The Migration Policy Institute issued a report on the barriers to fully productive employment by immigrants with advanced degrees.
One-quarter of all college-educated immigrants and refugees in the United States are stuck in low-skilled jobs or unemployed because of (1) complex licensing requirements, (2) lack of access to programs that can help them bridge English or skills gaps, (3) unfamiliarity with the U.S. labor market and (4) employers’ negative perceptions of the quality of foreign education and work experience. They include doctors, engineers, social workers, teachers and other professionals.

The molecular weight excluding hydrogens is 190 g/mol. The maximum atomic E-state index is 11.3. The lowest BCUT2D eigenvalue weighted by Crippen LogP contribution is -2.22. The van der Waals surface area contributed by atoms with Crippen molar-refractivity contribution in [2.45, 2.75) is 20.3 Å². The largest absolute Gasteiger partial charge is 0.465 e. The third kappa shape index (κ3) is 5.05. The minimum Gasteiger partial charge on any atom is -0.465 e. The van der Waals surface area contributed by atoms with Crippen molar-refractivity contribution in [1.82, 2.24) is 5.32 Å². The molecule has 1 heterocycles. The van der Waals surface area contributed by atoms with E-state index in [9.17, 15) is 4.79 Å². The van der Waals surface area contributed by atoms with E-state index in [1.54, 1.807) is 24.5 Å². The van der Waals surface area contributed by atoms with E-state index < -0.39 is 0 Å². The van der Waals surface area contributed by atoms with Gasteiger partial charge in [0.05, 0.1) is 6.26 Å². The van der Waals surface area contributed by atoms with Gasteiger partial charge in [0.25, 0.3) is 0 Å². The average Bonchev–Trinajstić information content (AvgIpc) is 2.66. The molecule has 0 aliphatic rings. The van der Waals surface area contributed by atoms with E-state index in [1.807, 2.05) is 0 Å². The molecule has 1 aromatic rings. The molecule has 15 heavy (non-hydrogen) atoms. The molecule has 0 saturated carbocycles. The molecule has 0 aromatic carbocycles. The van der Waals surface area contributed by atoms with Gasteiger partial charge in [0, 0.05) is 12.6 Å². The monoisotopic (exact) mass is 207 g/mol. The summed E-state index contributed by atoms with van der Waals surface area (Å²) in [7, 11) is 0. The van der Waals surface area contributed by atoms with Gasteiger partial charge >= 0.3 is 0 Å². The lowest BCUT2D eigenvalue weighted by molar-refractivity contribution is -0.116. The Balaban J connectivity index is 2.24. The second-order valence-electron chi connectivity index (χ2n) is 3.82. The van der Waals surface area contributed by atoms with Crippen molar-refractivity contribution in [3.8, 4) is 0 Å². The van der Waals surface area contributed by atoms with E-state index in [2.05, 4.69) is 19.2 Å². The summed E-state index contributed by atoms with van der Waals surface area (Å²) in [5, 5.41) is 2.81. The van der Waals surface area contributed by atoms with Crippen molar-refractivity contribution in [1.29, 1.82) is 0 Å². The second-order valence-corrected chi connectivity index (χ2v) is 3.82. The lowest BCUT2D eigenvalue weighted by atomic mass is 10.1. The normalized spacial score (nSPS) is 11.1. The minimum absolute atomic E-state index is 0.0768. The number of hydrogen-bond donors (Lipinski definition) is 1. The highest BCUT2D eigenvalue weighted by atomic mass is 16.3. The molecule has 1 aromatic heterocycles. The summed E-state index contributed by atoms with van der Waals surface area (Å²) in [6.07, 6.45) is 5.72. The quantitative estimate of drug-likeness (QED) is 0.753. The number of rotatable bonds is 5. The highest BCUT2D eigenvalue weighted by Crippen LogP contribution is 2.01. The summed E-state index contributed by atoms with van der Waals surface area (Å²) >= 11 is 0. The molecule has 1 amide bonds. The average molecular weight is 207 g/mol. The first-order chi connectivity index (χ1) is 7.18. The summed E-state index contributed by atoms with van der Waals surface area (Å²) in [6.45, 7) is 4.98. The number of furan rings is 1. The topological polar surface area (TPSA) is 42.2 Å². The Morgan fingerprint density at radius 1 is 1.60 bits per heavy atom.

In an earlier report, MPI found that this skill underutilization — brain waste — results in $39.4 billion in forgone wages and a resulting $10.2 billion in unrealized tax payments annually. More than half of the 1.9 million highly skilled immigrants experiencing brain waste came to the United States with academic and professional credentials already in hand.
Some steps to remedy the problem:
*Reform state licensing laws
*Expand reciprocity /mutual recognition between states, countries educational institutions
*Increase advanced English education
*Find out how job integration succeeds/fails
*Monitor employer behavior